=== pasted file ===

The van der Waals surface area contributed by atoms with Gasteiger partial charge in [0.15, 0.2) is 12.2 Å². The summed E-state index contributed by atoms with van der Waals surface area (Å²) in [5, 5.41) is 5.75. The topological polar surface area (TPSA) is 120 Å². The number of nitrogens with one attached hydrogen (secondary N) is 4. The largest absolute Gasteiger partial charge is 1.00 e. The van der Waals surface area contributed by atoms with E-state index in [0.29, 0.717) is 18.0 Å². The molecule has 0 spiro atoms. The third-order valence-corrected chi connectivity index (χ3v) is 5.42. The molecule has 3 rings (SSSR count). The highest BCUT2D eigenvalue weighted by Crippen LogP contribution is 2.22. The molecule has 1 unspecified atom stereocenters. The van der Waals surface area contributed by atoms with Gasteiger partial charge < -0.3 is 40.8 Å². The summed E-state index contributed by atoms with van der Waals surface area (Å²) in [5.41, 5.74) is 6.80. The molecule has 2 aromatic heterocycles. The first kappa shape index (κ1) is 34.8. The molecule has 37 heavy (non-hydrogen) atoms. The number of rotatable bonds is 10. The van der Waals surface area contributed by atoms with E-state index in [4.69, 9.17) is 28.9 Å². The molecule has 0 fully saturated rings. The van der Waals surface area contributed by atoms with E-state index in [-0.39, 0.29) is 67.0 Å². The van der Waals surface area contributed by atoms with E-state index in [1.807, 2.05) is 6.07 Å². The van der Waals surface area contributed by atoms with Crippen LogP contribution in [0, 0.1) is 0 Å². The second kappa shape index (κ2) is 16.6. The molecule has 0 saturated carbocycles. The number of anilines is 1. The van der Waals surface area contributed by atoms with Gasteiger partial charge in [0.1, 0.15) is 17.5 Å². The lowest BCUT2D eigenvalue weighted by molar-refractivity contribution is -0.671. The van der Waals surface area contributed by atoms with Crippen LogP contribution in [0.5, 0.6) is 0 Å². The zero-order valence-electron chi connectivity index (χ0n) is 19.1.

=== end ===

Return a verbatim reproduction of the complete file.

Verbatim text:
The van der Waals surface area contributed by atoms with Gasteiger partial charge in [0.15, 0.2) is 12.2 Å². The summed E-state index contributed by atoms with van der Waals surface area (Å²) in [5, 5.41) is 5.75. The topological polar surface area (TPSA) is 120 Å². The number of nitrogens with one attached hydrogen (secondary N) is 4. The largest absolute Gasteiger partial charge is 1.00 e. The van der Waals surface area contributed by atoms with E-state index in [0.29, 0.717) is 18.0 Å². The molecule has 0 spiro atoms. The third-order valence-corrected chi connectivity index (χ3v) is 5.42. The molecule has 3 rings (SSSR count). The highest BCUT2D eigenvalue weighted by Crippen LogP contribution is 2.22. The molecule has 1 unspecified atom stereocenters. The van der Waals surface area contributed by atoms with Gasteiger partial charge < -0.3 is 40.8 Å². The summed E-state index contributed by atoms with van der Waals surface area (Å²) in [5.41, 5.74) is 6.80. The molecule has 2 aromatic heterocycles. The first kappa shape index (κ1) is 34.8. The molecule has 37 heavy (non-hydrogen) atoms. The number of rotatable bonds is 10. The van der Waals surface area contributed by atoms with E-state index in [4.69, 9.17) is 28.9 Å². The molecule has 0 fully saturated rings. The van der Waals surface area contributed by atoms with E-state index in [-0.39, 0.29) is 67.0 Å². The van der Waals surface area contributed by atoms with E-state index in [1.807, 2.05) is 6.07 Å². The van der Waals surface area contributed by atoms with Crippen LogP contribution in [0, 0.1) is 0 Å². The second kappa shape index (κ2) is 16.6. The molecule has 0 saturated carbocycles. The number of anilines is 1. The van der Waals surface area contributed by atoms with Gasteiger partial charge in [0.1, 0.15) is 17.5 Å². The lowest BCUT2D eigenvalue weighted by molar-refractivity contribution is -0.671. The van der Waals surface area contributed by atoms with Crippen LogP contribution in [0.5, 0.6) is 0 Å². The zero-order valence-electron chi connectivity index (χ0n) is 19.1.